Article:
Of the Zika cases reported in the in the United States so far, most have been incidents of travelers exposed in countries where the virus is active, which currently include 54 nations and territories, according to the Centers for Disease Control and Prevention (CDC).
But a recent outbreak in Miami traced to a local mosquito population led the CDC to take the rare step of issuing a travel warning. The agency advises pregnant women, their partners and couples thinking about having a child in the near future to avoid Wynwood, a downtown Miami neighborhood.
Now that the Zika virus has not only arrived in the United States, but is also being transmitted through local mosquito populations, here are strategies to control mosquito populations in your area and protect yourself from their bites.
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Target their breeding grounds.
Mosquitoes lay their eggs, anywhere from 100 to 300 at one time, in pools of shallow, stagnant water containing organic matter. While natural wetlands like lakes, ponds and swamps are breeding grounds for mosquitoes, stagnant water pockets in urban areas, such as ditches, fountains, ponds, bird baths, wading pools, trash cans or recycling bins, tend to contain the highest populations of disease-carrying insects.
A mosquito needs a minimum of four days to complete its life cycle from egg to larva to pupa, so that's how long municipal workers and property owners have to remove or otherwise treat stagnant water. The Environmental Protection Agency (EPA) recommends such steps as changing water in bird baths, plant trays and other places it may collect; draining temporary pools of water or filling them with dirt; and keeping swimming pools clean and circulating.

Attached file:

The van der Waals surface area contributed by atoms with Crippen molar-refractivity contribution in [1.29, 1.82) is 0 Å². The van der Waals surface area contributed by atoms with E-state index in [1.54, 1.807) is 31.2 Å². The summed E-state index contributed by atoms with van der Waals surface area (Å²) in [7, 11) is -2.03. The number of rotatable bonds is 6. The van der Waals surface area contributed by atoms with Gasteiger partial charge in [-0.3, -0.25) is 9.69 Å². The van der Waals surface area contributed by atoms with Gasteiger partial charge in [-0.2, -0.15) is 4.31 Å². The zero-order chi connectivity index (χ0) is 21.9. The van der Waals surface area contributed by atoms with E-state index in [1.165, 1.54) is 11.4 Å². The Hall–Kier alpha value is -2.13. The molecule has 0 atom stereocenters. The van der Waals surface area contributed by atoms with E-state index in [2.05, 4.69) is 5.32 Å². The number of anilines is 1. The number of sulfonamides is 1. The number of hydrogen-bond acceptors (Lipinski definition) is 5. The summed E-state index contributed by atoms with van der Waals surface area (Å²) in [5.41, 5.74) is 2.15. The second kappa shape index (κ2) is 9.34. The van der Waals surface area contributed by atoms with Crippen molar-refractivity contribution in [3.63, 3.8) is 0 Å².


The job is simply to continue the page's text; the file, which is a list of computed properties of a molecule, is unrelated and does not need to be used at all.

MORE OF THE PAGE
Don't forget about the adults.
Going after the next generation of mosquitoes is all well and good, but what about the ones here now currently spreading disease?
Controlling mature populations of mosquitoes is known as "adulticiding." This involves the use of aerial or ground-based chemical insecticides applied as ultra-low volume (ULV) sprays. ULV sprays typically involve small quantities of the insect-killing ingredients over a relatively large area, typically less than 3 ounces per acre, according to the EPA, to minimize risk to people and the environment.
For homeowners, outdoor residential misting systems are available for those who live in especially mosquito-prone areas.
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Use insect repellent, and cover up.
If you know you're going to be outdoors for a significant amount of time and live in a mosquito-prone area, be sure to use insect repellent. The CDC recommends repellents containing the following active ingredients: DEET; picaridin, also known as KBR 3023, Bayrepel, and icaridin; oil of lemon eucalyptus (OLE) or para-menthane-diol (PMD); and IR3535.
In addition to spraying on skin, insect repellent, such as permethrin, should also be applied to clothing for added protection. (Permethrin should not be used on skin, however.) Mosquitoes can actually penetrate thin clothes. Also, when possible, wear long sleeves and pants.
When necessary, use a mosquito bed net.
A mosquito bed net can keep the bloodsuckers and other biting insects from waking anyone sleeping outdoors or in a room lacking window screens. Permethrin-treated bed nets offer even more protection than those without any insect repellent.
Mosquitoes are dangerous insects, and the latest Zika virus is just the latest in a series of devastating outbreaks directly attributable to these flying syringes. But even as new epidemics occur, the same prevention strategies should continue to work to keep the disease-ridden bloodsuckers at bay.
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